State of the Sport: Racing in 2018
We’ve written about the ‘State of the Sport’ before - be it the increasingly challenging economics of race promotion, our suggestion to end amateur prize money in cycling, a detailed review of the (not so good) demographics of cycling, and of course New York City’s crisis level shortage of USAC officials (which led to race cancellations in this most recent season). Now with winter settling in we’re preparing to fight off cabin fever by diving back into the topic through some of our experiences from 2018 and what we think they may mean for bike racing in the USA.
Though before we jump into that more complex topic, we figured that we would start with something easy: a review of where USA Cycling and USAC Racing stand. You may have seen that USAC CEO Derek Bouchard-Hall is officially stepping down from USA Cycling after four years at the helm to join ASSOS (see part 1 and part 2 of his Velonews exit interview). Where does he leave the sport? To find out lets dig into some of the data provided at the recent Local Association Summit just over one month ago.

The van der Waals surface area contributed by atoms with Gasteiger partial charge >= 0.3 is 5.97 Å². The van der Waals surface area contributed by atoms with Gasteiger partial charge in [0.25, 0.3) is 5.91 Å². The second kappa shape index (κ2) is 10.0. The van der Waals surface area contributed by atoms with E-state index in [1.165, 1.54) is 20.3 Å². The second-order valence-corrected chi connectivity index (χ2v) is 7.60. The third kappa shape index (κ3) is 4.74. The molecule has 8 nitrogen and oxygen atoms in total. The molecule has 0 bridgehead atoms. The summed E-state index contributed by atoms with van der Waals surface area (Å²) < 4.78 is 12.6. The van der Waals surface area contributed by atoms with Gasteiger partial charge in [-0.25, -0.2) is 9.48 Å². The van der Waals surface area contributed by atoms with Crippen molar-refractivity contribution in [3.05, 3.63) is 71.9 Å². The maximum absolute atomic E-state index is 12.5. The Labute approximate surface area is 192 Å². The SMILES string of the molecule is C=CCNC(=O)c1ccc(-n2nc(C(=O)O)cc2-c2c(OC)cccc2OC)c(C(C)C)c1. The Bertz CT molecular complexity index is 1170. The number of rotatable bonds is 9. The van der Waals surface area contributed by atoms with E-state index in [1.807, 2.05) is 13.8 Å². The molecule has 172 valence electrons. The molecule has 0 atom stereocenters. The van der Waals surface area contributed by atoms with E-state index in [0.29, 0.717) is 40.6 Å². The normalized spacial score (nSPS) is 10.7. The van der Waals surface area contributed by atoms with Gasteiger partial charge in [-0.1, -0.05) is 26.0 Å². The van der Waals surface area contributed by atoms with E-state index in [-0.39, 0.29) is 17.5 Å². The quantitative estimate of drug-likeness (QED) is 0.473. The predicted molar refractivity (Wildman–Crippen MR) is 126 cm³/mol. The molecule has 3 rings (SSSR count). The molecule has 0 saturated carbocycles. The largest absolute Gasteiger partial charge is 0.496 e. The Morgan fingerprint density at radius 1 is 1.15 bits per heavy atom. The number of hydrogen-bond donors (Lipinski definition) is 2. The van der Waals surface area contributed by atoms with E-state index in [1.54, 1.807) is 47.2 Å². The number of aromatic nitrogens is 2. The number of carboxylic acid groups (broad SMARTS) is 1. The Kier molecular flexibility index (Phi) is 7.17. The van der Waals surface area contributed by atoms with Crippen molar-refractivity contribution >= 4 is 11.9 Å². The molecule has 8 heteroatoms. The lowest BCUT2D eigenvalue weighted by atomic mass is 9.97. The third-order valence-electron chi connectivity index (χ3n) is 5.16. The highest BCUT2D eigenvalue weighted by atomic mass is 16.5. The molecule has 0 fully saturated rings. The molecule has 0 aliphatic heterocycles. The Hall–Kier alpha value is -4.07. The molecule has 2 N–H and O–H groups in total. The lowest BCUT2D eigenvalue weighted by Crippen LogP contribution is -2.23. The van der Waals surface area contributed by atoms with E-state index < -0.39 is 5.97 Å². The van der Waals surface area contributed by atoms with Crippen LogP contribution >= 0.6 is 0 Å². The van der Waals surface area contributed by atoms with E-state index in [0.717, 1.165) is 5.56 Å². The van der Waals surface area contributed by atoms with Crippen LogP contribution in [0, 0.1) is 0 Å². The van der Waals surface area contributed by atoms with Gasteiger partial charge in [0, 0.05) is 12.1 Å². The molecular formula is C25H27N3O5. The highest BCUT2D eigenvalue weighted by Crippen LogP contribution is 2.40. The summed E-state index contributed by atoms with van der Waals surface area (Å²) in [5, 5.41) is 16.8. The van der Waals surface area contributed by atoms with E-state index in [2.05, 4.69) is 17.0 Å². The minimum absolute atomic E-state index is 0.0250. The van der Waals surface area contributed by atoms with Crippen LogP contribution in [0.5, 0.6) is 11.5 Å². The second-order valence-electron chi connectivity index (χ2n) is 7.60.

USAC Membership & Participation
There is some good news when it comes to participation: after several years of post-Lance declines USAC membership actually increased this year compared to 2017. Unfortunately the top right chart underscores that the context isn’t entirely rosy. Race days per membership reached a new low in 2018, down more than 20% from the 10+ race days experienced from 2007 until 2013. What does this mean? It means that total USAC race participant days (e.g. the total race days for all USAC members) continued its downward trajectory.